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  • portrait Nelly and Theo van Doesburg
    Theo van Doesburg (b. 1883, ps for Christiaan Emil Marie Küpper) delivered his first lectures on modern art in 1916. In this early lectures he already shows evidence of his later fully theorized belief that art could lead humanity to a higher spiritual realm in which political and economic conflict would be dissolved. During 1916 and 1917, Van Doesburg formulated a theory of art in which the cooperation between architecture and the arts would create a new universal and transcendental style based on simplified geometric elements. He devoted his career to spreading this view through his influential magazine De Stijl, and in 1918, with Piet Mondriaan and others, founded an artists' group under the same name.
  • Dada first appeared in De Stijl in December 1919, when Van Doesburg made reference to his receipt of Dada materials from Tristan Tzara, and in February he published a quote from Tzara's 'Manifeste Dada 1918'. Also that month, Van Doesburg went to Paris, where he and Mondriaan attended Dada soirées and viewed an exhibition of the works of members oí the Paris Dada group, Jean Crotti, Suzanne Duchamp, Francis picabia, and Georges Ribemont-Dessaignes. Throughout 1920, Van Doesburg contacted Dada groups in Berlin and Paris and received materials from Richard Huelsenbeck and Picabia, which he used as the basis for an article introducing Dada ideas to the Netherlands that appeared in De Nieuwe Amsterdammer in May 1920. In mid-1920 he adopted a pseudonym, I.K. Bonset, under which he contributed Dada poems and collages to De Stijl, the first of which appeared in May.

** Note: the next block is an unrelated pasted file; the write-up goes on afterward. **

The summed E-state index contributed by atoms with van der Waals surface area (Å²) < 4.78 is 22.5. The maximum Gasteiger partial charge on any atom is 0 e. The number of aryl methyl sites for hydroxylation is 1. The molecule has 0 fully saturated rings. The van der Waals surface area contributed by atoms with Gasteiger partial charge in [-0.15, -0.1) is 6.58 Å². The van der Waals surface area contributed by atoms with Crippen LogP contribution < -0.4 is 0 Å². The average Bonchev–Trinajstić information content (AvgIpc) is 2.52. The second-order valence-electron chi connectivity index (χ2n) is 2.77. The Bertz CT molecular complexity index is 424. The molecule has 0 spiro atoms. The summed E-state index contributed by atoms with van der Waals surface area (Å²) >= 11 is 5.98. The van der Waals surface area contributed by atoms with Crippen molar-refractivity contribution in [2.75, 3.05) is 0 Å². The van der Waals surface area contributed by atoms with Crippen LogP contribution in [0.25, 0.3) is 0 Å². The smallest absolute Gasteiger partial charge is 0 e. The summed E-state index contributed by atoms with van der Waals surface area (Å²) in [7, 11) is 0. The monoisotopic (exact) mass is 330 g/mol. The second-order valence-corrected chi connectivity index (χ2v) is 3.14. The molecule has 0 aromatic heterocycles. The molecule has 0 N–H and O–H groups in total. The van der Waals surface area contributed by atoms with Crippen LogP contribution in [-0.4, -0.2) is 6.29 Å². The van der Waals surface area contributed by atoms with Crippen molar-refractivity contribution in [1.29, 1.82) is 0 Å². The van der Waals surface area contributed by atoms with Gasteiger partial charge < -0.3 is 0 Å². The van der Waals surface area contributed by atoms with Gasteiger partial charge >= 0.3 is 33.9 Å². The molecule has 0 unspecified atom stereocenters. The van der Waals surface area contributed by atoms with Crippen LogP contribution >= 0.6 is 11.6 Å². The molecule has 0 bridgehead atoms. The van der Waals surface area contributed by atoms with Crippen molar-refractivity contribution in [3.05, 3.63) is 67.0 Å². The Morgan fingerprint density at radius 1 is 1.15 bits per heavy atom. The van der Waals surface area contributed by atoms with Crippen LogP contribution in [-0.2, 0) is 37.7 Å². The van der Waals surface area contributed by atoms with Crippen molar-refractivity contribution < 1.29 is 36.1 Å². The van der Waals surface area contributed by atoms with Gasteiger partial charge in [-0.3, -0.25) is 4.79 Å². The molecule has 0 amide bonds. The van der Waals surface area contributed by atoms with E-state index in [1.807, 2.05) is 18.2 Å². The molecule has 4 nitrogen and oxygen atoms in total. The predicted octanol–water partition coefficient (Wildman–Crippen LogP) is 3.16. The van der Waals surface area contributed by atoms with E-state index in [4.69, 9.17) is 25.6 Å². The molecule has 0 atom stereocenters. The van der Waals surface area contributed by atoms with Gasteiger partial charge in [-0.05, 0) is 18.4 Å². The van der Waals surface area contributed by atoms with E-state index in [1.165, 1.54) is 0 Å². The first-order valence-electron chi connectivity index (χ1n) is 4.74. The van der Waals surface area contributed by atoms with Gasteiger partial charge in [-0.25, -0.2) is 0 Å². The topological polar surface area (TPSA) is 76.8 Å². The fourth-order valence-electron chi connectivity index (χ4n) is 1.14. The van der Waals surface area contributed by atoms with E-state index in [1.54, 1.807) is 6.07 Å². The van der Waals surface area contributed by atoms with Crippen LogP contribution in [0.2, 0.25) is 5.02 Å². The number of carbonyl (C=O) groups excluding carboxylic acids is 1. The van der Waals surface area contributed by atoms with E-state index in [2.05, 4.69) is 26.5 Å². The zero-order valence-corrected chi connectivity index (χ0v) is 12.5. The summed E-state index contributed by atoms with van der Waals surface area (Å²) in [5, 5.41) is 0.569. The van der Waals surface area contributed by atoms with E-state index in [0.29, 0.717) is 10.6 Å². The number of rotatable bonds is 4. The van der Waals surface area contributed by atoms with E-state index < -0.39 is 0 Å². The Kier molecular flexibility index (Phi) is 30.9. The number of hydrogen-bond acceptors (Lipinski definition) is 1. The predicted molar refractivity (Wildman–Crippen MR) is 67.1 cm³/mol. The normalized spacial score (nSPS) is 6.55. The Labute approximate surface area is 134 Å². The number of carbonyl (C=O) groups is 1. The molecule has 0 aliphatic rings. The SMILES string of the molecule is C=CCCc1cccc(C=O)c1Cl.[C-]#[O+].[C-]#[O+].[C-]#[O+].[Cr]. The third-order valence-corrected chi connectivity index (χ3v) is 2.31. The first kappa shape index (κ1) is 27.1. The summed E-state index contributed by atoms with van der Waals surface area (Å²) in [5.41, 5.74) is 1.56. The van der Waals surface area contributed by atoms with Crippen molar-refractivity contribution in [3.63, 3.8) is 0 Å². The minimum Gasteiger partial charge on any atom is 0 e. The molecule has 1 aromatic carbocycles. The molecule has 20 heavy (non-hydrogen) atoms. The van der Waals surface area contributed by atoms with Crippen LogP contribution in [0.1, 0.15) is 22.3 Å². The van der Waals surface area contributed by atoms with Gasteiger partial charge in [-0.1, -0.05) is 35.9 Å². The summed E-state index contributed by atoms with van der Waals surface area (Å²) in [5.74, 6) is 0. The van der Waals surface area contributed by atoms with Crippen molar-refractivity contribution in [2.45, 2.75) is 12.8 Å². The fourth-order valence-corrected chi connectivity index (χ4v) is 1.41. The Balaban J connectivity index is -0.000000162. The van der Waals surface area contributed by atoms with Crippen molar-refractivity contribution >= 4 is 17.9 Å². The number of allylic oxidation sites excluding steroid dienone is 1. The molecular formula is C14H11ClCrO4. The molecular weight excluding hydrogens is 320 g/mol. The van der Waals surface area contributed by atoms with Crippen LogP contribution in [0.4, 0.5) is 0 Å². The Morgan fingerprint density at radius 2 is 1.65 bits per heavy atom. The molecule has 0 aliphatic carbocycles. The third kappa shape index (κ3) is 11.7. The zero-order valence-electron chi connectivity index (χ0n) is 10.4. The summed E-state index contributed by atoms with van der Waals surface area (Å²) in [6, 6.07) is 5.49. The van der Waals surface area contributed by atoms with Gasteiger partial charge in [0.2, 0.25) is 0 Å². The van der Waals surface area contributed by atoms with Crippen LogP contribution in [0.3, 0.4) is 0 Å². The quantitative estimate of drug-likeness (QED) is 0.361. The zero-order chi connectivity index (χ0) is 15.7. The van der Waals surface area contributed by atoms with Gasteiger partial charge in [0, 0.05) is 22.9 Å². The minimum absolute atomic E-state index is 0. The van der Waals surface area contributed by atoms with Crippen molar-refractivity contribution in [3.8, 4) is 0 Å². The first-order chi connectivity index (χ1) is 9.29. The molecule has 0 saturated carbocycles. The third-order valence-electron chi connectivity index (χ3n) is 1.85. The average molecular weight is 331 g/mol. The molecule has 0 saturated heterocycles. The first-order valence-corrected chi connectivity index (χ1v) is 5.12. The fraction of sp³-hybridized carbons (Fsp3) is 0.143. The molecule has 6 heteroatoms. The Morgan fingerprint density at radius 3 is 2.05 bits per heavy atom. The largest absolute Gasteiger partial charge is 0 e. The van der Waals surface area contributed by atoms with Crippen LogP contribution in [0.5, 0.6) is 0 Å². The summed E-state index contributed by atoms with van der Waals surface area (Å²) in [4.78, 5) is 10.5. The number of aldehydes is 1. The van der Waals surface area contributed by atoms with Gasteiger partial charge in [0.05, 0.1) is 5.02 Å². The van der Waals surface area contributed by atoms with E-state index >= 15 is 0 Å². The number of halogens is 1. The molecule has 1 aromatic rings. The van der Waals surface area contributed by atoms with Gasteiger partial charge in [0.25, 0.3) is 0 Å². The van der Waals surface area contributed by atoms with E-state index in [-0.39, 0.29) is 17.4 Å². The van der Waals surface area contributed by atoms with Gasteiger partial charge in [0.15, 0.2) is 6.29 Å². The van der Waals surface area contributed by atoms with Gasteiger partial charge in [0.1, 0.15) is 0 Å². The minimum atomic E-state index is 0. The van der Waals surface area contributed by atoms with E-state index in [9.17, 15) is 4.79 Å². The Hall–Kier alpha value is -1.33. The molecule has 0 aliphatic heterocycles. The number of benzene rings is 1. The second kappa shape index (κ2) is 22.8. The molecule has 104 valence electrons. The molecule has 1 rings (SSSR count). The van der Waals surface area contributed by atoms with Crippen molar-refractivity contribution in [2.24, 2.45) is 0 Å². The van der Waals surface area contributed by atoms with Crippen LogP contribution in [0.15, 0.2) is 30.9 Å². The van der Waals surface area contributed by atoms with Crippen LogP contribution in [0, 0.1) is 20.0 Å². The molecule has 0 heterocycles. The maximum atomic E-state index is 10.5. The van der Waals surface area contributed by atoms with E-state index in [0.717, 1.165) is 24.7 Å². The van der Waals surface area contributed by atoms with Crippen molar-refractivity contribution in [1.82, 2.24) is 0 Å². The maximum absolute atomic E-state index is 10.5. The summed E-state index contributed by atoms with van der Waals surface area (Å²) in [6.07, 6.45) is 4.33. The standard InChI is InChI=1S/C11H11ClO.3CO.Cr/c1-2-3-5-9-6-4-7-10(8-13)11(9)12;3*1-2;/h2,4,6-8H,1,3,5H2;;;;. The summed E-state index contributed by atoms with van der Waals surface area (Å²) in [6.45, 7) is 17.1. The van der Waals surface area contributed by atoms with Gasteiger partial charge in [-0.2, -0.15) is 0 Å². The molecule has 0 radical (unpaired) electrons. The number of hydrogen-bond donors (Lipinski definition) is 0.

• In 1922 he founded the Dada magazine Mécano, in which Van Doesburg appeared as the arts editor and Bonset as the literary editor. In 1923 Van Doesburg embarked with Kurt Schwitters on a Dada tour of Holland. The plans for the tour grew out of successful Mécano soirées held in Weimar during the International Congress of Constructivists and Dada, and further evenings in Jena and in Hannover. The Dada tour in Holland visited about a dozen towns. Intended to introduce Dada to interested members of the Dutch public, it was thus organized in cooperation with local artists, organizations. Van Doesburg's pamphlet 'Wat is Dada?', which surveyed and summarized dadaist programmatics from Huelsenbeck to Picabia, was for sale after each performance.
  • After the Dada campaign, the dadaist impulse quickly faded in the Netherlands. Van Doesburg continued to publish De Stijl. In 1931, the year of his death, he brought out a new periodical, Art concret, devoted to the search for universal form. He was memorialized in the final issue of De Stljl, which appeared in January 1932.
  • TEXT CREDITS
    Shortened version of Amanda L. Hockensmith, 'Theo van Doesburg', published in Leah Dickerman (ed.), Dada. Zurich, Berlin, Hannover, Cologne, New York, Paris (National Gallery of Art : Washington DC 2005) 467. The article is translated in French and published in Dada / Catalogue publié sous la direction de Laurent Le Bon (Éditions du Centre Pompidou : Paris 2005) 968-971.
  • IMAGE CREDITS
    Nelly and Theo van Doesburg, by Lucia Moholy, 19212/22 [Theo van Doesburg’s archive and library, RKD, The Hage]
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